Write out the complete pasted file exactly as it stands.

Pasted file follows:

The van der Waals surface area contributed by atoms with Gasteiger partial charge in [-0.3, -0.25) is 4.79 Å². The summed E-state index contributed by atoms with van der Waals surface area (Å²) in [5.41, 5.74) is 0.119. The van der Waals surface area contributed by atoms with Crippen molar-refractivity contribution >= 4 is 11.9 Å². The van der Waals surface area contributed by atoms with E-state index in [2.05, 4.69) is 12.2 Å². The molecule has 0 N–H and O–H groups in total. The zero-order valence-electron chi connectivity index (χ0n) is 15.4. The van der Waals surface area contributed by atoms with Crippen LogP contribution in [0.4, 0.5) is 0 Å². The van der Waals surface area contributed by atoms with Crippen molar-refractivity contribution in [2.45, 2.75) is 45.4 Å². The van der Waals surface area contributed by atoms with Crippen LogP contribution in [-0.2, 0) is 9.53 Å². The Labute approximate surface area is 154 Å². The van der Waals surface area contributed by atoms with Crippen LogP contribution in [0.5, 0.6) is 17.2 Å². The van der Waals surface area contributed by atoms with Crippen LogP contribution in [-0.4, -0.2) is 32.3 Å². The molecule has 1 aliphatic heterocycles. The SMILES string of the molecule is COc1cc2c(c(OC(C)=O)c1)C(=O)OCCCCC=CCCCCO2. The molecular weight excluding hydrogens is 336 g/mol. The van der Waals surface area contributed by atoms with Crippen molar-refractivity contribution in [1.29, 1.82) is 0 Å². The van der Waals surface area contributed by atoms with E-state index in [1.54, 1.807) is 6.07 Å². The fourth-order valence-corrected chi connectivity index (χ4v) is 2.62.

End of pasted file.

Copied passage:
The van der Waals surface area contributed by atoms with Gasteiger partial charge in [-0.3, -0.25) is 4.79 Å². The summed E-state index contributed by atoms with van der Waals surface area (Å²) in [5.41, 5.74) is 0.119. The van der Waals surface area contributed by atoms with Crippen molar-refractivity contribution >= 4 is 11.9 Å². The van der Waals surface area contributed by atoms with E-state index in [2.05, 4.69) is 12.2 Å². The molecule has 0 N–H and O–H groups in total. The zero-order valence-electron chi connectivity index (χ0n) is 15.4. The van der Waals surface area contributed by atoms with Crippen LogP contribution in [0.4, 0.5) is 0 Å². The van der Waals surface area contributed by atoms with Crippen molar-refractivity contribution in [2.45, 2.75) is 45.4 Å². The van der Waals surface area contributed by atoms with Crippen LogP contribution in [-0.2, 0) is 9.53 Å². The Labute approximate surface area is 154 Å². The van der Waals surface area contributed by atoms with Crippen LogP contribution in [0.5, 0.6) is 17.2 Å². The van der Waals surface area contributed by atoms with Crippen LogP contribution in [-0.4, -0.2) is 32.3 Å². The molecule has 1 aliphatic heterocycles. The SMILES string of the molecule is COc1cc2c(c(OC(C)=O)c1)C(=O)OCCCCC=CCCCCO2. The molecular weight excluding hydrogens is 336 g/mol. The van der Waals surface area contributed by atoms with Crippen molar-refractivity contribution in [1.29, 1.82) is 0 Å². The van der Waals surface area contributed by atoms with E-state index in [1.54, 1.807) is 6.07 Å². The fourth-order valence-corrected chi connectivity index (χ4v) is 2.62.